Elliot Zeller

See it On Campus: Level 2

Visitor Info

The Pulu exhibit is located in Rennie Hall, room B2160

Award Recipient

The Wood Co-Op/Forestry Innovation Investment in Wood Design Industrial Design Graduation Award – Honourable Mention

Pulu is a tabletop vermicomposter which streamlines the composting process to make it more accessible to individuals and families, especially in urban environments. Pulu not only solves the problem of accessibility in composters today, but makes them more attractive and suitable to urban living. By making composting easy and available for all, Pulu reduces food waste within urban environments, bypassing landfills and being directly used back in the home, from gardens to plant pots.


The initial research phase of the project introduced me to the concept of vermicomposting, which uses worms to break down food waste rather than traditional decomposition. Though this was done in many homes around the world, there was no community vermicomposter, meaning they had to rely on their own DIY solutions, which were unreliable and poorly functional.

This was followed by small-scale models, used to test the functionality and usability of the composter within the home at a smaller scale. Through making and testing these models, I found another design opportunity: bringing vermicomposting within the home. Home composters make composting more accessible, but are usually tucked away and used as vessels before the food waste is brought outside to a larger composter. What if we skipped that step entirely and composted directly on the kitchen countertop?

These first models helped show which modifications were necessary. The main iterations of which were changes to the joint between the layer and the material of the drawer changing from wood to metal.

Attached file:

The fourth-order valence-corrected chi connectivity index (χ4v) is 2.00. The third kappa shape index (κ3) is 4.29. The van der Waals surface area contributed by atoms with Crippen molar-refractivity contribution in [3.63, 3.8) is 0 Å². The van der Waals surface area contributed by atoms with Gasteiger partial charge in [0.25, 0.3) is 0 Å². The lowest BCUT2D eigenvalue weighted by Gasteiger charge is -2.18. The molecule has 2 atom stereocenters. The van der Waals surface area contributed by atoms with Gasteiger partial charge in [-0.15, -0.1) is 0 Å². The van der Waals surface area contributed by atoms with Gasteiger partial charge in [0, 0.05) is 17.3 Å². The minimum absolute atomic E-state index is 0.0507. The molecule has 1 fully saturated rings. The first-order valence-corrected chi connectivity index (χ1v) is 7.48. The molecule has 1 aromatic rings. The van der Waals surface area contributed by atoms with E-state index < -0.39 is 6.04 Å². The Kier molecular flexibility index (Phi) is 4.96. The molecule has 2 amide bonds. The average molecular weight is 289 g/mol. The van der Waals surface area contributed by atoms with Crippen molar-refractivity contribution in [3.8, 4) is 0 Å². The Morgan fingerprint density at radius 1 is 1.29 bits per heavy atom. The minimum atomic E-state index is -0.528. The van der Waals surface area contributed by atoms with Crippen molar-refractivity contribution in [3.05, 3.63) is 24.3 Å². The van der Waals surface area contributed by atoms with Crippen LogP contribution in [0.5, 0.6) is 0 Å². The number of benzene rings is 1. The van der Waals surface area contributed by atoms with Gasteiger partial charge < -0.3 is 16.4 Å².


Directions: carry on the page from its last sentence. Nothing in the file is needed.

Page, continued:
Several other tweaks were made, including a lid, and different layers and manufacturing techniques. These were included in the final prototype, which would directly influence the final model.


Pulu is composed of two layers with a compost tea receptacle. If there is too much compost for the two layers, another can be added. Several layers can be included for larger families, or can be removed for individual households. The rule of thumb is one layer per person, though that can of course change. Pulu is made of maple and walnut, and the drawers themselves are made of clear-coated cold-rolled steel.


[ 1 ]

Chop food, separating discarded scraps.

[ 2 ]

Roughly cut food scraps into manageable sizes.

[ 3 ]

Put the scraps in the top of the composter.

[ 4 ]

When the top drawer is full, swap with the bottom drawer.

[ 5 ]

Compost tea will collect in the lowest tray.

[ 6 ]

When the bottom drawer is full and the worms have been sorted out, it can be emptied and used as compost.

[ 7 ]

The compost tea from the lowest drawer can be used as a nutrient-rich fertiliser.

Elliot Zeller

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Elliot Zeller is an up-and-coming Industrial Designer from France, currently residing in Vancouver, where he recently completed a Bachelor of Design degree.

Having lived in four countries across Europe, Asia and North America has given him a multicultural background, which influences his design practice.

He strives to create highly functional, minimal and sustainable products which streamline and enhance everyday life.

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